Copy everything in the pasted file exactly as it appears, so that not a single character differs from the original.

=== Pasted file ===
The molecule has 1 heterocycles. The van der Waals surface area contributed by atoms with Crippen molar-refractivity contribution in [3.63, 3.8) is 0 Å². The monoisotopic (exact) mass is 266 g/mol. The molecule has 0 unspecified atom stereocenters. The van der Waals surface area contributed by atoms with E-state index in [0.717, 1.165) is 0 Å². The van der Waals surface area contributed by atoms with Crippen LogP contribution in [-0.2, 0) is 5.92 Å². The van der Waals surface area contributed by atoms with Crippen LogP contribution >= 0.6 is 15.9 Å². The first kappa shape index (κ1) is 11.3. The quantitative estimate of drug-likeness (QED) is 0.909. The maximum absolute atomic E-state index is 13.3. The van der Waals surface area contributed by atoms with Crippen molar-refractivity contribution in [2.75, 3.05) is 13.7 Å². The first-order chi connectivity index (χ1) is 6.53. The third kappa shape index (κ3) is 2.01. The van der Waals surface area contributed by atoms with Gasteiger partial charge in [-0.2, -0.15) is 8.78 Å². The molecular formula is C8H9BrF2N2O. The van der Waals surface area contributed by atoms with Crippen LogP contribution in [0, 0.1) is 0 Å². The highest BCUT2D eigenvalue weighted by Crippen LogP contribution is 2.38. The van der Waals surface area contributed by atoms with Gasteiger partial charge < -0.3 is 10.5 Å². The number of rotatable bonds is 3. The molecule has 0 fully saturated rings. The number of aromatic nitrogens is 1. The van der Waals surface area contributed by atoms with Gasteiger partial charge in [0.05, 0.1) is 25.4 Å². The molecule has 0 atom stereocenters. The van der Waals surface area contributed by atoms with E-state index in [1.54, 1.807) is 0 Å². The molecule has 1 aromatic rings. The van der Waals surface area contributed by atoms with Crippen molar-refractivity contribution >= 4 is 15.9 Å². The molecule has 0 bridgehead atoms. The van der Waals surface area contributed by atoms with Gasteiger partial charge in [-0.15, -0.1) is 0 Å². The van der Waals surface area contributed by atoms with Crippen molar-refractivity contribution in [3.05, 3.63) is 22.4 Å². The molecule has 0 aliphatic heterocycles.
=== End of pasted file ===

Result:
The molecule has 1 heterocycles. The van der Waals surface area contributed by atoms with Crippen molar-refractivity contribution in [3.63, 3.8) is 0 Å². The monoisotopic (exact) mass is 266 g/mol. The molecule has 0 unspecified atom stereocenters. The van der Waals surface area contributed by atoms with E-state index in [0.717, 1.165) is 0 Å². The van der Waals surface area contributed by atoms with Crippen LogP contribution in [-0.2, 0) is 5.92 Å². The van der Waals surface area contributed by atoms with Crippen LogP contribution >= 0.6 is 15.9 Å². The first kappa shape index (κ1) is 11.3. The quantitative estimate of drug-likeness (QED) is 0.909. The maximum absolute atomic E-state index is 13.3. The van der Waals surface area contributed by atoms with Crippen molar-refractivity contribution in [2.75, 3.05) is 13.7 Å². The first-order chi connectivity index (χ1) is 6.53. The third kappa shape index (κ3) is 2.01. The van der Waals surface area contributed by atoms with Gasteiger partial charge in [-0.2, -0.15) is 8.78 Å². The molecular formula is C8H9BrF2N2O. The van der Waals surface area contributed by atoms with Crippen LogP contribution in [0, 0.1) is 0 Å². The highest BCUT2D eigenvalue weighted by Crippen LogP contribution is 2.38. The van der Waals surface area contributed by atoms with Gasteiger partial charge < -0.3 is 10.5 Å². The number of rotatable bonds is 3. The molecule has 0 fully saturated rings. The number of aromatic nitrogens is 1. The van der Waals surface area contributed by atoms with Gasteiger partial charge in [0.05, 0.1) is 25.4 Å². The molecule has 0 atom stereocenters. The van der Waals surface area contributed by atoms with E-state index in [1.54, 1.807) is 0 Å². The molecule has 1 aromatic rings. The van der Waals surface area contributed by atoms with Crippen molar-refractivity contribution >= 4 is 15.9 Å². The molecule has 0 bridgehead atoms. The van der Waals surface area contributed by atoms with Gasteiger partial charge in [-0.15, -0.1) is 0 Å². The van der Waals surface area contributed by atoms with Crippen molar-refractivity contribution in [3.05, 3.63) is 22.4 Å². The molecule has 0 aliphatic heterocycles.